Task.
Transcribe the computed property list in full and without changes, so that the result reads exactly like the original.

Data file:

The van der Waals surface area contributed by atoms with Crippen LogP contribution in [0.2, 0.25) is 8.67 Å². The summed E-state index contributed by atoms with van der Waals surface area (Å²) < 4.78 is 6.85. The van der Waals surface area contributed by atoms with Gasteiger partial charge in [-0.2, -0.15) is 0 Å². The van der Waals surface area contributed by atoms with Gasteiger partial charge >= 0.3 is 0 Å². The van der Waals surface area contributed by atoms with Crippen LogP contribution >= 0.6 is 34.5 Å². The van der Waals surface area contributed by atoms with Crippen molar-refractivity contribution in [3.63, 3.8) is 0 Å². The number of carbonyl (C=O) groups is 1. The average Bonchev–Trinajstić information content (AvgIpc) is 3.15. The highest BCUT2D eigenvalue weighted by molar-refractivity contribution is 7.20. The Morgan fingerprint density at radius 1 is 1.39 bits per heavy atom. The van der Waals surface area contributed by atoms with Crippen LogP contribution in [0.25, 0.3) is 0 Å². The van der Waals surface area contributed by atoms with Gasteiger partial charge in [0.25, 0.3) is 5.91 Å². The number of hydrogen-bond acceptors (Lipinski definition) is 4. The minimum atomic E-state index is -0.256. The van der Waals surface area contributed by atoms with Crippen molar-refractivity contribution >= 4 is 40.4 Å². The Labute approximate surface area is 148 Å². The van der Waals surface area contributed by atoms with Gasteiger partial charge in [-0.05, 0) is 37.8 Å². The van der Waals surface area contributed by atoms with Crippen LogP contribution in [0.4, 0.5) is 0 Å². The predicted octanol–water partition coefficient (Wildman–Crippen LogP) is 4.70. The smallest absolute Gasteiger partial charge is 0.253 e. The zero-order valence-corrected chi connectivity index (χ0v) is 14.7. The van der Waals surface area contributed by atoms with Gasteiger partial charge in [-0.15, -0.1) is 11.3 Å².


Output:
The van der Waals surface area contributed by atoms with Crippen LogP contribution in [0.2, 0.25) is 8.67 Å². The summed E-state index contributed by atoms with van der Waals surface area (Å²) < 4.78 is 6.85. The van der Waals surface area contributed by atoms with Gasteiger partial charge in [-0.2, -0.15) is 0 Å². The van der Waals surface area contributed by atoms with Gasteiger partial charge >= 0.3 is 0 Å². The van der Waals surface area contributed by atoms with Crippen LogP contribution >= 0.6 is 34.5 Å². The van der Waals surface area contributed by atoms with Crippen molar-refractivity contribution in [3.63, 3.8) is 0 Å². The number of carbonyl (C=O) groups is 1. The average Bonchev–Trinajstić information content (AvgIpc) is 3.15. The highest BCUT2D eigenvalue weighted by molar-refractivity contribution is 7.20. The Morgan fingerprint density at radius 1 is 1.39 bits per heavy atom. The van der Waals surface area contributed by atoms with Crippen LogP contribution in [0.25, 0.3) is 0 Å². The van der Waals surface area contributed by atoms with Gasteiger partial charge in [0.25, 0.3) is 5.91 Å². The number of hydrogen-bond acceptors (Lipinski definition) is 4. The minimum atomic E-state index is -0.256. The van der Waals surface area contributed by atoms with Crippen molar-refractivity contribution >= 4 is 40.4 Å². The Labute approximate surface area is 148 Å². The van der Waals surface area contributed by atoms with Gasteiger partial charge in [-0.05, 0) is 37.8 Å². The van der Waals surface area contributed by atoms with Crippen LogP contribution in [0.4, 0.5) is 0 Å². The predicted octanol–water partition coefficient (Wildman–Crippen LogP) is 4.70. The smallest absolute Gasteiger partial charge is 0.253 e. The zero-order valence-corrected chi connectivity index (χ0v) is 14.7. The van der Waals surface area contributed by atoms with Gasteiger partial charge in [-0.15, -0.1) is 11.3 Å².